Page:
Exploring the Sassi di Matera, southern Italy's ancient cave dwellings

Exploring the Sassi di Matera, southern Italy's ancient cave dwellings
Matera: Hauntingly beautiful. Photo: Sandy Thurmond

In the southern region of Basilicata lies Matera, a town nestled in a small canyon where humans have lived for millennia in cave dwellings. Writer Dave Thurmond explains why Matera is one of the most hauntingly beautiful places he's visited in Italy.


Let me introduce you to one of the most unusual, evocative, and haunting towns we have seen in 21 years of travel in this endlessly fascinating country. This is a place that can only be described as terrible in its beauty.

Matera, Basilicata is one of the dozens of UNESCO World Heritage sites in Italy, the capital of the Province of Matera and one of the two major towns in Basilicata.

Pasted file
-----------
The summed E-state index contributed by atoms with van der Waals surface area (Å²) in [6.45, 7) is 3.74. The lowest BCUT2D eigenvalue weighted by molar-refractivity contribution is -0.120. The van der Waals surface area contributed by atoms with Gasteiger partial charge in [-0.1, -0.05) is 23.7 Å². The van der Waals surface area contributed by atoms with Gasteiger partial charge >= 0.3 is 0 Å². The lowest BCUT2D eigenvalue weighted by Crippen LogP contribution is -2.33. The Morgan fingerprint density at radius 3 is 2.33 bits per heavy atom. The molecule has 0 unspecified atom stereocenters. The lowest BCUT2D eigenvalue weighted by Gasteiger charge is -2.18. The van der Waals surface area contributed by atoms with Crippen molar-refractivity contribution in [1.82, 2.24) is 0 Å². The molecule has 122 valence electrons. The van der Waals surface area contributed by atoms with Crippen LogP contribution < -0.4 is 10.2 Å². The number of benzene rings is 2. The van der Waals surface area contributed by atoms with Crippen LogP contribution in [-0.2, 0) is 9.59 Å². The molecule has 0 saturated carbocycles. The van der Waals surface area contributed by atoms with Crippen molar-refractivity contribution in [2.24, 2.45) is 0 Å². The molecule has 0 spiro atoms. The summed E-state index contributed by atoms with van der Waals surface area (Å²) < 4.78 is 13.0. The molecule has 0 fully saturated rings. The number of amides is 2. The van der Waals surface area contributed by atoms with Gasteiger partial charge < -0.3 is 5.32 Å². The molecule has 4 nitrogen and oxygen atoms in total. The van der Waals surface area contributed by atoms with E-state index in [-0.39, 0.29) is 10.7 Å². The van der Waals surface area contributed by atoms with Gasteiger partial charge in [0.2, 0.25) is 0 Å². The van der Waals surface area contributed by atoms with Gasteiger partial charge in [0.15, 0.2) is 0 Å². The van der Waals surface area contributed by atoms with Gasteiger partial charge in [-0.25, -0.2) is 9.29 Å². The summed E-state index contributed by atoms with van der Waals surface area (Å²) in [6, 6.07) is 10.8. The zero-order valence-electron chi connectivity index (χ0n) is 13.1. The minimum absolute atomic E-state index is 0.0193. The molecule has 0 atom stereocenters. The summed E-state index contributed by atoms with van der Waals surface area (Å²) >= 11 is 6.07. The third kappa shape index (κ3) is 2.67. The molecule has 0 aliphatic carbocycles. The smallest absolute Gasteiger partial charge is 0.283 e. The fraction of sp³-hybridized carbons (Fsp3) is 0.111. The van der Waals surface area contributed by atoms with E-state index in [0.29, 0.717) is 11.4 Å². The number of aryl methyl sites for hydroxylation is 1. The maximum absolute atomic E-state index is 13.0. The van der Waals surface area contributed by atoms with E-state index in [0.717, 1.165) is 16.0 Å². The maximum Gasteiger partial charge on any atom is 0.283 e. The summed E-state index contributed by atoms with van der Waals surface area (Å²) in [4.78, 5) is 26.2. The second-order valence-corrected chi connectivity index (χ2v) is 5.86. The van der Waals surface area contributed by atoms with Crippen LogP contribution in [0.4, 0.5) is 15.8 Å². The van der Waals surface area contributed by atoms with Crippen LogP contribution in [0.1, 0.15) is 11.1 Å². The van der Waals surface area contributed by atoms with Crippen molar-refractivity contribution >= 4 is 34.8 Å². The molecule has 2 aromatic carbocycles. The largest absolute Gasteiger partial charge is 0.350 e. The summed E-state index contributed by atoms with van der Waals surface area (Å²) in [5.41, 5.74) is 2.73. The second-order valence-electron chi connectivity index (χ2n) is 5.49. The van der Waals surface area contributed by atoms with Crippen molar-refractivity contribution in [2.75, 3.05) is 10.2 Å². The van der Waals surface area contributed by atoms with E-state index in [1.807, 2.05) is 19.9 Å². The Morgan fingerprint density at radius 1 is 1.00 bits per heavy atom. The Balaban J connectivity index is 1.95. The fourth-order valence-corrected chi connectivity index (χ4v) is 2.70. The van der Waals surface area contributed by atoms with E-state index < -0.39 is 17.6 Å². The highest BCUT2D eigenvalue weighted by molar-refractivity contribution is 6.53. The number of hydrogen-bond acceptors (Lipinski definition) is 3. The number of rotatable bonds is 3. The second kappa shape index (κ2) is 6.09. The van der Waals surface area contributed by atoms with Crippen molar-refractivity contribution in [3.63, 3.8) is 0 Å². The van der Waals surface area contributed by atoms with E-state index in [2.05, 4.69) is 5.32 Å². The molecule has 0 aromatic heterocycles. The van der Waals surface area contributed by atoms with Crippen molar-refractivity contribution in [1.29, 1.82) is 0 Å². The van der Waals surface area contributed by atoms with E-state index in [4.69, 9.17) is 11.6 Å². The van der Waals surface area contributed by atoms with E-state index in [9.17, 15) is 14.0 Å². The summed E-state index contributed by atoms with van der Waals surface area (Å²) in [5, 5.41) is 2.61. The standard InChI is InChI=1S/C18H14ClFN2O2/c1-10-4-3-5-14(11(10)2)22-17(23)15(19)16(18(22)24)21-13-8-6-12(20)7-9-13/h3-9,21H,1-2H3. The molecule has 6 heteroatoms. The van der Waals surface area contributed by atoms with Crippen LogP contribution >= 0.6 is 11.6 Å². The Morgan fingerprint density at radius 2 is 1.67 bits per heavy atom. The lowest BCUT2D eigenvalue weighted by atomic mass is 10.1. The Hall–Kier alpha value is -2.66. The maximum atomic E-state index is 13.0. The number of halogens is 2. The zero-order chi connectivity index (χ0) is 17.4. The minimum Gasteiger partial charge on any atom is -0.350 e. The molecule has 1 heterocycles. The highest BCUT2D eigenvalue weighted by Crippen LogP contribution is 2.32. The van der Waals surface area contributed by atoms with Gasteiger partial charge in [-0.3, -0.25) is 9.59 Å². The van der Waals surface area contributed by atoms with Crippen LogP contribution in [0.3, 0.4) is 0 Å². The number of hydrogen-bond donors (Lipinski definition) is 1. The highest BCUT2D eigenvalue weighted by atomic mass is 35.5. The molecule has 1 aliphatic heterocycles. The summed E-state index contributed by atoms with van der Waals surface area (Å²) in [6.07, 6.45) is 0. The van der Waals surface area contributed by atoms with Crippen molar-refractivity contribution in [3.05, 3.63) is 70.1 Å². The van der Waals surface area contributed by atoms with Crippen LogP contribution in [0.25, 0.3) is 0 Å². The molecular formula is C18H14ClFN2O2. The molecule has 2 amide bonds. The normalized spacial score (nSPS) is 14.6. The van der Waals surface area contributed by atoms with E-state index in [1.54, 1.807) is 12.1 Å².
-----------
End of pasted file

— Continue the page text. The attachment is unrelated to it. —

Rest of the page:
The town is splayed out along the top of a plateau above the Bassento River Valley, and is scenic in its own right, with its Byzantine basilicas, its palazzi, and its medieval city scrambling up the side of a steep slope. The town shows signs of Roman occupation, and some think the name, originally Mateola, is a deformation of the name of the Roman consul Lucius Metellus.

Photo: Loris Silvio Zecchinato/Flickr

It was dominated in turn by Byzantines, Lombards, Normans, and a half dozen other overlords. But the part of the town which gives it its world heritage status is the Città Sotterranea, the subterranean city. The Gravina River has furrowed a deep ravine through the middle of the plateau before punching its way through the western side and debouching into the Bassento.

All along the edges of the ravine are caverns and grottoes in the limestone layers, which have provided habitation for humans since the Paleolithic era.

Photo: Sandy Thurmond

These rock-cut dwellings are known simply as Sassi, ‘Stones’, but that hardly tells the full tale.

The Sassi of Matera housed a prehistoric troglodytic settlement thought to be among the first human settlements in all of Italy. A community of cave men, in other words. And the Sassi have been continuously inhabited, apparently for at least 35,000 years.